Finding a freeware that meets your needs can be like hitting the jackpot.
Are you in the process of putting together the nuts and bolts of a new nonprofit or small business? Or do you have an existing enterprise that has been in existence for a while, and now you find yourself wanting to branch out in new directions? Either of these scenarios will likely cause you to examine what you’re trying to do from the perspective of what technology is required to bring your goals into fruition.
Particularly for small business startups, the prospect of investing what is probably all too scarce operating capital into technology purchases can be an overwhelming prospect. Gone are the days when a new entrepreneur could venture into the business world armed with little more than a phone, an adding machine, and a typewriter. Our society has become one that’s obsessed with information, and our businesses take this passion for data to a whole other level. Collecting, maintaining, disseminating, and protecting information is something business owners need to approach with a highly focused intentionality, rather than trying to play catchup once the wheels are rolling.
One of the primary areas of technology research in the small business realm needs to be along the lines of determining specifically what types of software are required to support the critical components of day-to-day operations. In light of the fact that business owners are also grappling with a myriad of other puzzles to solve – everything from locating office space to obtaining necessary licensing and permits – the temptation can be very strong to look for the “quick and easy” way out when it comes to software.
For the fledgling entrepreneur struggling to pull all the pieces together, the prospect of purchasing software often occurs as a by-product of the mindset, “This will take care of all my problems”. As anyone who has ever struggled with a counterintuitive installation wizard knows, sometimes software is the beginning of problems. Truth be told, the bugs are usually worked out in reasonably short order, but taking on a new software brings with it fresh demands: a sometimes steep learning curve, deciphering what’s required to obtain support, and determining how many instances of the software need to be installed throughout the organization, among others.
The good news for someone in the process of starting or growing their business is that there are often better alternatives to the common practice of purchasing new software. Depending on what you’re looking to do, you may be amazed to discover that there exists an extensive array of both shareware and freeware to address a staggering number of applications. From graphic design to audio recording, from word processing to video editing, new shareware and freeware products continue to emerge in a seemingly endless stream. Either of these can present an attractive option for those a bit gun-shy about a major software purchase.
Shareware has many of the same attributes as standard purchased software, but it essentially permits a user to download and use it free of charge, with the understanding that they will pay a purchase price should they decide to keep it. Having the option to “test drive” new software can help to mitigate the sticker shock when it comes time to finalize the purchase, and there’s always the option to let the trial period expire and not move forward with buying.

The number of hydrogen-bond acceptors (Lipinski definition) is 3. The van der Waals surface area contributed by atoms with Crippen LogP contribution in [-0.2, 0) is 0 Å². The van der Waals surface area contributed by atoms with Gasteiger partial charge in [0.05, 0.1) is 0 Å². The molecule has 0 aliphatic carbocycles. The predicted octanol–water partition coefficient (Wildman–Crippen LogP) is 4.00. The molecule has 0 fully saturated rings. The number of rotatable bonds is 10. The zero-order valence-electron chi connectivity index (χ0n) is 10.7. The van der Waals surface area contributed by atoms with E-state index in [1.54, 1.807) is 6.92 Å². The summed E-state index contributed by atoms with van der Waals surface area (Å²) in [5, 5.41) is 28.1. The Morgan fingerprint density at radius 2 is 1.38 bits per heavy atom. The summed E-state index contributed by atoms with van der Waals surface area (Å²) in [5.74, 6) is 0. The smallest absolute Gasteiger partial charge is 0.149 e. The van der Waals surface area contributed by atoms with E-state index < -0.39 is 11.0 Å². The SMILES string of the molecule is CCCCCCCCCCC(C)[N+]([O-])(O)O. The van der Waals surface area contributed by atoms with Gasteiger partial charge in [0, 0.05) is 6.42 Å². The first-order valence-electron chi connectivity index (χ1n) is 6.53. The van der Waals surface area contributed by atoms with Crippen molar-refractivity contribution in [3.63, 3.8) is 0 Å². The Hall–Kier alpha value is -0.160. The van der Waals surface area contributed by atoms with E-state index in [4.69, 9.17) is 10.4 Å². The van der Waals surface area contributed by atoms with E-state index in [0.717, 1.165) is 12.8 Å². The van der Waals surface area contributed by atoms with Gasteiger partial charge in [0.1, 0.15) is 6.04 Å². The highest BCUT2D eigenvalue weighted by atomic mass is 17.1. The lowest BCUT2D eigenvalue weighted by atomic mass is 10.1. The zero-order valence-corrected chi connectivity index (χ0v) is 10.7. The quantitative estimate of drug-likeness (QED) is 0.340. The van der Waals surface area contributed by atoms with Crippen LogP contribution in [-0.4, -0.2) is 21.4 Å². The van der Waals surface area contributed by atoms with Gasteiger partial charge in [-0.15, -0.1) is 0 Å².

In many ways, freeware is an even more attractive alternative if you’re unsure what you need. Freeware is copyrighted by its creator, but is distributed on the internet free of charge for anyone to download, install, and use as they please. As strange as it may seem, many freeware options are as feature laden as the for-purchase ones, and the benefit of no financial outlay for the use of them is a compelling feature. Best of all, many freeware downloads are supported by robust communities of users who generally congregate on the product owner’s website to interact with each other.
A user community can be incredibly beneficial for learning the functionality of the freeware, resolving installation and system issues, and for discovering shortcuts and hacks to get the fullest possible potential from it. Because these communities are comprised of enthusiasts who are inspired by the attributes of the freeware, members will usually happily give of their time and insight to help new users overcome the learning curve and to help grow the community even further. Some freeware developers even present them in an “open code” format in which those with coding expertise can make their own personal tweaks to the functionality of the programming and make updates to correct bugs.
If you’ve been hesitating about a major software purchase, do some investigation to see what shareware and freeware options might exist. To avoid any possibility of virus or malware issues, always be careful to research the legitimacy of websites prior to downloading anything, but give yourself the luxury to experiment a little once you know you’re dealing with a download from a reputable source. Finding a freeware that meets your needs can be like hitting the jackpot, enabling you to download as many iterations as you need throughout your organization. This can be a massive cost savings for your business, eliminating the need to purchase multiple licenses to ensure that all team members have access.
There may not be such a thing as a free lunch, but freeware can definitely give you powerful, dependable tools for your business without the fear of having made an ill-considered investment in something that turns out to be just bells and whistles.
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